What do coaches say to their wrestlers when their wrestlers don't perform at their best? They can build them up; tell them to get their heads up and point out the positives. They show their anger and frustration, and let their athletes know in no uncertain terms that their performances were unacceptable. They can put it in perspective, and tell their wrestlers to put it behind them and embrace future competition. Any of these approaches can be appropriate. There is always a right thing to say to an athlete or group of athletes. One of the hardest parts of being a coach is finding the appropriate speech or picking the right advice based on whom you are speaking to. Coaching is not a "one size fits all" skill. Great coaches have to know their flock.
Oklahoma State coach John Smith shares a moment with his top-ranked 149-pounder Jordan Oliver at the National Duals (Photo/Mark Beshey, The Guillotine)
This is why I'd love to have been a fly in the wall in the locker room of Iowa, Ohio State, an Oklahoma State's locker room after National Duals this past weekend. Tom Brands, Tom Ryan, and John Smith are all great coaches, and I would love to see what they said to their teams after disappointing outings. Ohio State, Stiebers aside, has a lineup full of young men capable of beating the very best on any given day. Not a single one of them were able to win against Missouri in the quarterfinals. Iowa saw its wrestlers fall in close matches against Missouri in the consolation finals; among them were the two Hawkeye stalwarts, returning national finalists Matt McDonough and Derek St. John, fall against Missouri. McDonough was shut out for the first time in his collegiate career by Alan Waters, who looks extra sharp under the tutelage of Sammie Henson. This was Missouri's first victory over Iowa in wrestling ... ever.
In the National Duals finals Oklahoma State was beaten by a team they had previously defeated, the University of Minnesota. This loss was punctuated by two shocking pins scored on two of OSU's best, Chris Perry on top with both legs in had his head pulled down and was stacked up by Logan Storley in tie-breaking rideouts, and at heavyweight, Alan Gelogaev was run over and pinned by returning national champ Tony Nelson in a simple wrist and half.
This certainly isn't the end of the world for any of the losing teams mentioned above, but it is certainly a teachable opportunity for their coaches. It will be interesting to see how they perform down the road.
In more positive news, Minnesota is once again your National Duals champions, and a team which seemed to be fading just a bit a few weeks ago seems to be revitalized. Head coach J Robinson was present to watch over the victory. He apparently was coaching without a knee.
That is correct; he completely did not have a knee in one leg. I, personally, have a hard time wrapping me head around this. I didn't know that one had the option of not having a knee if the entire rest of the leg was present. Apparently he is between surgeries, but still it amazes me. I guess if you want to set an example to your wrestlers as to what it means to be tough this is one way to do it.
Other observations from National Duals ...
Logan Storley, Minnesota's 174 pounder, has to be this weekend's MVP with wins over Mike Evans and Chris Perry. He is also one of the most dangerous wrestlers I have ever seen off the bottom position.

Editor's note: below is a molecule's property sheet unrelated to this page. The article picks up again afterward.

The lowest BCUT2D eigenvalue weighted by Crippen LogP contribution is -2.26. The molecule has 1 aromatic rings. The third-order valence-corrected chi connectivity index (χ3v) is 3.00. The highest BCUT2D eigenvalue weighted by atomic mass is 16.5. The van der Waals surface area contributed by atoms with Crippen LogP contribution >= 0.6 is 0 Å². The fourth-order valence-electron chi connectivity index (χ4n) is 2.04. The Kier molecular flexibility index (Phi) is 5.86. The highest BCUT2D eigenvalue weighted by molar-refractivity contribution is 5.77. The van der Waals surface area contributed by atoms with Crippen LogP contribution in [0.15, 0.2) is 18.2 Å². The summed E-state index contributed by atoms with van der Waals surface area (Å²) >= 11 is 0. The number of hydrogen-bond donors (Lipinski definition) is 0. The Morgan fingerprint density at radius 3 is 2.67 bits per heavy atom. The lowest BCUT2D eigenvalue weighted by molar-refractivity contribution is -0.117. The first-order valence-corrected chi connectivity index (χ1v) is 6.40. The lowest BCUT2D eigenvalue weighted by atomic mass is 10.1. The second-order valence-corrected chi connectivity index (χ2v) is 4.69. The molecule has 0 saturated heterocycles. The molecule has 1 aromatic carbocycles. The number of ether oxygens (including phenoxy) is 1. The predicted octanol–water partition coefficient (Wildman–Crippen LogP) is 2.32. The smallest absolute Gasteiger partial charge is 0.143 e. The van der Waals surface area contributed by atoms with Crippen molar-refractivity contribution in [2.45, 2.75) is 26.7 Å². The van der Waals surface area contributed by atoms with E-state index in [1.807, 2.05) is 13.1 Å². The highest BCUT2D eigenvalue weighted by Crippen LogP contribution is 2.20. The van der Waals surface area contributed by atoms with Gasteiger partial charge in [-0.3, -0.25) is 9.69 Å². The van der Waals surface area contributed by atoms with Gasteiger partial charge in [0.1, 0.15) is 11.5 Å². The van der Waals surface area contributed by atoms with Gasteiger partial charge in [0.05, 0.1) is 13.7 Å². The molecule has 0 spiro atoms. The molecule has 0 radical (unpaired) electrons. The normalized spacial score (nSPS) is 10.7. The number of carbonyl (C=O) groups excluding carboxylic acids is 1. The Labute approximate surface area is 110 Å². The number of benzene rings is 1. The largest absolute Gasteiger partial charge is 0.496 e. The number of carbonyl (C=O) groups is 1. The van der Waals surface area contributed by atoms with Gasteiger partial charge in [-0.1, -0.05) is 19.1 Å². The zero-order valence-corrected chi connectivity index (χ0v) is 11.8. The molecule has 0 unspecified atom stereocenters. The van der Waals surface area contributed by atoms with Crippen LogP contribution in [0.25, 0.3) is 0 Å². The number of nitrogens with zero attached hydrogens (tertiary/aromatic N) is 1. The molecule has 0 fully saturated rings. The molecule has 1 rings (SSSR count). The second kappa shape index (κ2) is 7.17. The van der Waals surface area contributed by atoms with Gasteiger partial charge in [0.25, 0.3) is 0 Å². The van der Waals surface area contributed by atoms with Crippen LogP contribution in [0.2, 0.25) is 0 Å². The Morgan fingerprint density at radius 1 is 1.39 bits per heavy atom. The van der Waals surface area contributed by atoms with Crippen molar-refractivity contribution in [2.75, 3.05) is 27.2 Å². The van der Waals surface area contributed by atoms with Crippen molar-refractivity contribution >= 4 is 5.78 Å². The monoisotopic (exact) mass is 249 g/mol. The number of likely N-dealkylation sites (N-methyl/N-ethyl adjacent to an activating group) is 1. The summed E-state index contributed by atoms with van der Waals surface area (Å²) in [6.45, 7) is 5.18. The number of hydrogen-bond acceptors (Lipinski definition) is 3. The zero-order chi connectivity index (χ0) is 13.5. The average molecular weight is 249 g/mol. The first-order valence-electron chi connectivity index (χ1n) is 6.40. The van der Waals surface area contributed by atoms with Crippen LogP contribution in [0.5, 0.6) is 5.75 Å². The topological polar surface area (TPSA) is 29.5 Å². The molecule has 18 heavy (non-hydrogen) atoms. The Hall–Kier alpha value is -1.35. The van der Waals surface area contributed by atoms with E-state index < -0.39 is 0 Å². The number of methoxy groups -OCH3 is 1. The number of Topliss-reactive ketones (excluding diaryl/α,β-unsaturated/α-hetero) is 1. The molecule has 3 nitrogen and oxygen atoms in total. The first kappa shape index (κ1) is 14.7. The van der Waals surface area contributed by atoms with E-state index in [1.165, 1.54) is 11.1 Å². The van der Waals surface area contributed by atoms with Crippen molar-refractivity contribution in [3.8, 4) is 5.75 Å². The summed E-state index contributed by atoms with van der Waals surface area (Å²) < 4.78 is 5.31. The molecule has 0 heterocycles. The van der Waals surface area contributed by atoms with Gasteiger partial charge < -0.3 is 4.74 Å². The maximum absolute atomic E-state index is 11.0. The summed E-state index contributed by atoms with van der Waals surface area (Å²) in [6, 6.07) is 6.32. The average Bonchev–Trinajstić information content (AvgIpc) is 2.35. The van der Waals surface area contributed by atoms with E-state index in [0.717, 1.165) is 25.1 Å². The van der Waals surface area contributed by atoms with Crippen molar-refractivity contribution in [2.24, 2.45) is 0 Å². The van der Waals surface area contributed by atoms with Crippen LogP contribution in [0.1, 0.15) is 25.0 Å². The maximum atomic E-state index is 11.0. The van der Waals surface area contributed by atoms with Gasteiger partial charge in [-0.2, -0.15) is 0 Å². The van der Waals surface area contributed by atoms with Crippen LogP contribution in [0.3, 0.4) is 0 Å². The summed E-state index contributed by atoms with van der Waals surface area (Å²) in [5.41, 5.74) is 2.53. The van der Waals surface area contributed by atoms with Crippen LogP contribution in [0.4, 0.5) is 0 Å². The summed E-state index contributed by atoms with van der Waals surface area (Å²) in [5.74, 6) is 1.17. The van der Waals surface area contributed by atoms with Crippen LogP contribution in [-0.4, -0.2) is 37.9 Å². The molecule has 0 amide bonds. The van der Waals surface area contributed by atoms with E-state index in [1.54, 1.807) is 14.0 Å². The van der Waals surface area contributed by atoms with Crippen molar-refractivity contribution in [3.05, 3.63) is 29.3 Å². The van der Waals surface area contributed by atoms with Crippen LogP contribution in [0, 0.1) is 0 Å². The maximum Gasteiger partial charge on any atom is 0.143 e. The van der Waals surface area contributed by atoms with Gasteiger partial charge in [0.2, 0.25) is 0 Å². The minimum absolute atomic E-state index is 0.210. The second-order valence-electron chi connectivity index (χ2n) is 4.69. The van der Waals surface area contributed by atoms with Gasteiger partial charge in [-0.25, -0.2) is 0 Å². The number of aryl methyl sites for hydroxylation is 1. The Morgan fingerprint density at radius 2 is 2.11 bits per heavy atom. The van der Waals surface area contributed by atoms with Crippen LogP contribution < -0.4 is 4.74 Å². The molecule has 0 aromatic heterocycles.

Dylan Ness gave Jordan Oliver, Oklahoma State's top-ranked 149-pounder, quite the scare in their match. Ness seems to be rounding back into top form.
I would never want to be a wrestling referee, I once was a scorekeeper at a small tournament and all I did was get yelled at. I have huge respect for NCAA refs, and think that 99 percent of the time they do a great job. That said, there must be greater consistency in what constitutes reaction time after a takedown. If a wrestler goes behind another, and the other wrestler supports his weight on his hand, how much time does he have to pop back up before the takedown is awarded? In a couple matches this past week refs would call this instantaneously, but in notable matches in the past, refs have been very generous with reaction time. The number one thing I want to see in a ref, other than a solid grasp of the rules, is consistency. I do not have a strong opinion one way or the other as to how this situation should be scored; I just want to see it scored the same way in every match.
Call heavyweights boring. Don't watch them if you do not want to. Go for a bathroom break when they take the mat. But please do not insult their ethic and desire. During the Iowa and Missouri dual this weekend the color commenter on the webcast made a comment that characterized Bobby Telford and Dom Bradley as not wanting to wrestle. This rankles me. These two spend their lives wrestling in top Division I programs. If they did not possess a strong desire to wrestle and work every day, their coaches would have tossed them out on their respective ears a long time ago. Dom Bradley is a Junior World champion and Bobby Telford is an NCAA All American, and a giant. I am truly sorry if offense is hard to come by when the two lock horns, but please show the proper respect.
In other news ...
Penn State shuts out Rutgers.
The National Collegiate Open took place, one of the coolest tournament concepts there is. All the great wrestlers not in starting lineups take part in this event. (Some are in starting lineups.) Unfortunately, I do not have results on hand at the time of writing this, though I would pencil in the nation's most exciting heavyweight, Nick Gwiazdowski, as the sure-fire champ.
The rest of the country's teams seem to have finished up their dual meet schedules, onward to conference tournaments.